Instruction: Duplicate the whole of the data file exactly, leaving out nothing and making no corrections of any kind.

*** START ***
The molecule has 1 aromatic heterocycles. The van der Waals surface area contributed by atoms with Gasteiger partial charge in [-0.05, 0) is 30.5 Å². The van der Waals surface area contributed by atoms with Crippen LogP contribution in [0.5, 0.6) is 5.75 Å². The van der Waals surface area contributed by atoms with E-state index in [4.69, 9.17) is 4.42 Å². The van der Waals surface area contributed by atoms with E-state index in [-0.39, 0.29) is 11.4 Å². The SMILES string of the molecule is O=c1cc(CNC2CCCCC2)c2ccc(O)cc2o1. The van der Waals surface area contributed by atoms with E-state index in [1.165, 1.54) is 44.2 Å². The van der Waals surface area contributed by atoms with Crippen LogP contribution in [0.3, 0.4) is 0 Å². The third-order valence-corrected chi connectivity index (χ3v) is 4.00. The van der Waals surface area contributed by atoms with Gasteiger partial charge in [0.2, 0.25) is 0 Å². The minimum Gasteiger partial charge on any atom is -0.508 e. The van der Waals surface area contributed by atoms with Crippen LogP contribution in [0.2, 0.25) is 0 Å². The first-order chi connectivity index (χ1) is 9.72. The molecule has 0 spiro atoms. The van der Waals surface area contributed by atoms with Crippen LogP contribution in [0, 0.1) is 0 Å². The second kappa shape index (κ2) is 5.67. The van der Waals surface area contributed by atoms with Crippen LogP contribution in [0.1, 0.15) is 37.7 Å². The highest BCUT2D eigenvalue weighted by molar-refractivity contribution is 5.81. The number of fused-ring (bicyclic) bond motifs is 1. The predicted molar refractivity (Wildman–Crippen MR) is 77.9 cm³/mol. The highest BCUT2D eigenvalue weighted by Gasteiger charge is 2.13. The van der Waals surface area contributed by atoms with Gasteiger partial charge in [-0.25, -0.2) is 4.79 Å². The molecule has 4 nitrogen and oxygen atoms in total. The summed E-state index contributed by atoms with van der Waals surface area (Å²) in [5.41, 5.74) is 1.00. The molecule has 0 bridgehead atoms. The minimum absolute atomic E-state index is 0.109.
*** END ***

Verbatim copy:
The molecule has 1 aromatic heterocycles. The van der Waals surface area contributed by atoms with Gasteiger partial charge in [-0.05, 0) is 30.5 Å². The van der Waals surface area contributed by atoms with Crippen LogP contribution in [0.5, 0.6) is 5.75 Å². The van der Waals surface area contributed by atoms with E-state index in [4.69, 9.17) is 4.42 Å². The van der Waals surface area contributed by atoms with E-state index in [-0.39, 0.29) is 11.4 Å². The SMILES string of the molecule is O=c1cc(CNC2CCCCC2)c2ccc(O)cc2o1. The van der Waals surface area contributed by atoms with E-state index in [1.165, 1.54) is 44.2 Å². The van der Waals surface area contributed by atoms with Crippen LogP contribution in [0.3, 0.4) is 0 Å². The third-order valence-corrected chi connectivity index (χ3v) is 4.00. The van der Waals surface area contributed by atoms with Gasteiger partial charge in [0.2, 0.25) is 0 Å². The minimum Gasteiger partial charge on any atom is -0.508 e. The van der Waals surface area contributed by atoms with Crippen LogP contribution in [0.2, 0.25) is 0 Å². The first-order chi connectivity index (χ1) is 9.72. The molecule has 0 spiro atoms. The van der Waals surface area contributed by atoms with Crippen LogP contribution in [0, 0.1) is 0 Å². The second kappa shape index (κ2) is 5.67. The van der Waals surface area contributed by atoms with Crippen LogP contribution in [0.1, 0.15) is 37.7 Å². The highest BCUT2D eigenvalue weighted by molar-refractivity contribution is 5.81. The number of fused-ring (bicyclic) bond motifs is 1. The predicted molar refractivity (Wildman–Crippen MR) is 77.9 cm³/mol. The highest BCUT2D eigenvalue weighted by Gasteiger charge is 2.13. The van der Waals surface area contributed by atoms with Gasteiger partial charge in [-0.25, -0.2) is 4.79 Å². The molecule has 4 nitrogen and oxygen atoms in total. The summed E-state index contributed by atoms with van der Waals surface area (Å²) in [5.41, 5.74) is 1.00. The molecule has 0 bridgehead atoms. The minimum absolute atomic E-state index is 0.109.